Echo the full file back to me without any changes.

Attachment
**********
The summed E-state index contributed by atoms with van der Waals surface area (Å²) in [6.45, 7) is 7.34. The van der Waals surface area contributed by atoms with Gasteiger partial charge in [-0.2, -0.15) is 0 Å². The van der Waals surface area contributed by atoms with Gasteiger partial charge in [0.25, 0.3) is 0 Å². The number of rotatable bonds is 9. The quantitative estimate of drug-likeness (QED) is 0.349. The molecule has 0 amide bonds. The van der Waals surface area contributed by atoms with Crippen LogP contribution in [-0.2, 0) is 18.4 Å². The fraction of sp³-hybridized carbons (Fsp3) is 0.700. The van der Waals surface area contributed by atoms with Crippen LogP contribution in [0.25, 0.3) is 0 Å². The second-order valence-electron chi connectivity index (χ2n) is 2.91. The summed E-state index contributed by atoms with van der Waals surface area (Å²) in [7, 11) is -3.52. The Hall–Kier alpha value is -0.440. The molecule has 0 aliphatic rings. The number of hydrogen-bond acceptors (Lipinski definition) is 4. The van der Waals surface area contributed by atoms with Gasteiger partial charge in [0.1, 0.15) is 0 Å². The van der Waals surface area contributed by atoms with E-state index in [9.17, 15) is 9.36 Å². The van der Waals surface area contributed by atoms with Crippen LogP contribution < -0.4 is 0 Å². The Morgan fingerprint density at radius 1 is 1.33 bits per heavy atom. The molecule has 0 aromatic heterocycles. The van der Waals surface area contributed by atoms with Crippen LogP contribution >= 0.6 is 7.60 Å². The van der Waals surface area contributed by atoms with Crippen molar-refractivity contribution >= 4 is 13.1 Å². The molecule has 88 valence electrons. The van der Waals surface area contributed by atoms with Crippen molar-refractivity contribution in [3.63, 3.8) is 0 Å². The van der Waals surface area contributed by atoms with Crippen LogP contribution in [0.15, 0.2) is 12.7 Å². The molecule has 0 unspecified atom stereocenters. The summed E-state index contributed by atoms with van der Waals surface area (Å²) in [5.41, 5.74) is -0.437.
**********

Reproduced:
The summed E-state index contributed by atoms with van der Waals surface area (Å²) in [6.45, 7) is 7.34. The van der Waals surface area contributed by atoms with Gasteiger partial charge in [-0.2, -0.15) is 0 Å². The van der Waals surface area contributed by atoms with Gasteiger partial charge in [0.25, 0.3) is 0 Å². The number of rotatable bonds is 9. The quantitative estimate of drug-likeness (QED) is 0.349. The molecule has 0 amide bonds. The van der Waals surface area contributed by atoms with Crippen LogP contribution in [-0.2, 0) is 18.4 Å². The fraction of sp³-hybridized carbons (Fsp3) is 0.700. The van der Waals surface area contributed by atoms with Crippen LogP contribution in [0.25, 0.3) is 0 Å². The second-order valence-electron chi connectivity index (χ2n) is 2.91. The summed E-state index contributed by atoms with van der Waals surface area (Å²) in [7, 11) is -3.52. The Hall–Kier alpha value is -0.440. The molecule has 0 aliphatic rings. The number of hydrogen-bond acceptors (Lipinski definition) is 4. The van der Waals surface area contributed by atoms with Gasteiger partial charge in [0.1, 0.15) is 0 Å². The van der Waals surface area contributed by atoms with E-state index in [9.17, 15) is 9.36 Å². The van der Waals surface area contributed by atoms with Crippen LogP contribution < -0.4 is 0 Å². The Morgan fingerprint density at radius 1 is 1.33 bits per heavy atom. The molecule has 0 aromatic heterocycles. The van der Waals surface area contributed by atoms with Crippen LogP contribution >= 0.6 is 7.60 Å². The van der Waals surface area contributed by atoms with Crippen molar-refractivity contribution >= 4 is 13.1 Å². The molecule has 88 valence electrons. The van der Waals surface area contributed by atoms with Crippen molar-refractivity contribution in [3.63, 3.8) is 0 Å². The van der Waals surface area contributed by atoms with Crippen LogP contribution in [0.15, 0.2) is 12.7 Å². The molecule has 0 unspecified atom stereocenters. The summed E-state index contributed by atoms with van der Waals surface area (Å²) in [5.41, 5.74) is -0.437.